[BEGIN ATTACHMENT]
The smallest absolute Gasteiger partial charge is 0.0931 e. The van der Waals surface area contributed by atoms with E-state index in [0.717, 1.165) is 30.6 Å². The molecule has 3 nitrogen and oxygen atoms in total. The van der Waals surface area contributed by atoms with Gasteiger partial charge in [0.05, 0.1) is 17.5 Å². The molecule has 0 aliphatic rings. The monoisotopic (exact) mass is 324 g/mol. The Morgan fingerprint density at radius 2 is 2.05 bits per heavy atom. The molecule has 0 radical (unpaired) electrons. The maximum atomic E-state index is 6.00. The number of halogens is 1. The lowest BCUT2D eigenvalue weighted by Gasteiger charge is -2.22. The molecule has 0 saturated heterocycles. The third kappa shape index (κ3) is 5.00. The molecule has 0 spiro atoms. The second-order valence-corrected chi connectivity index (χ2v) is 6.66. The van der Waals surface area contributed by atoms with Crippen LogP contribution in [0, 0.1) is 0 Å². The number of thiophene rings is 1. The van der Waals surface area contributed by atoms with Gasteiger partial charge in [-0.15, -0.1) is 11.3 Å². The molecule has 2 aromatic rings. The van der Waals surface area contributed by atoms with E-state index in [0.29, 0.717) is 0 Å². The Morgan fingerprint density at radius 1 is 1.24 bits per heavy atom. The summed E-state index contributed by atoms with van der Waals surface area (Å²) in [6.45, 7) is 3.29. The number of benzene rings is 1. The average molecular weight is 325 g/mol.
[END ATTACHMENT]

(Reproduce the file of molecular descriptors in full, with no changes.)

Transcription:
The smallest absolute Gasteiger partial charge is 0.0931 e. The van der Waals surface area contributed by atoms with E-state index in [0.717, 1.165) is 30.6 Å². The molecule has 3 nitrogen and oxygen atoms in total. The van der Waals surface area contributed by atoms with Gasteiger partial charge in [0.05, 0.1) is 17.5 Å². The molecule has 0 aliphatic rings. The monoisotopic (exact) mass is 324 g/mol. The Morgan fingerprint density at radius 2 is 2.05 bits per heavy atom. The molecule has 0 radical (unpaired) electrons. The maximum atomic E-state index is 6.00. The number of halogens is 1. The lowest BCUT2D eigenvalue weighted by Gasteiger charge is -2.22. The molecule has 0 saturated heterocycles. The third kappa shape index (κ3) is 5.00. The molecule has 0 spiro atoms. The second-order valence-corrected chi connectivity index (χ2v) is 6.66. The van der Waals surface area contributed by atoms with Crippen LogP contribution in [0, 0.1) is 0 Å². The number of thiophene rings is 1. The van der Waals surface area contributed by atoms with Gasteiger partial charge in [-0.15, -0.1) is 11.3 Å². The molecule has 2 aromatic rings. The van der Waals surface area contributed by atoms with E-state index in [0.29, 0.717) is 0 Å². The Morgan fingerprint density at radius 1 is 1.24 bits per heavy atom. The summed E-state index contributed by atoms with van der Waals surface area (Å²) in [6.45, 7) is 3.29. The number of benzene rings is 1. The average molecular weight is 325 g/mol.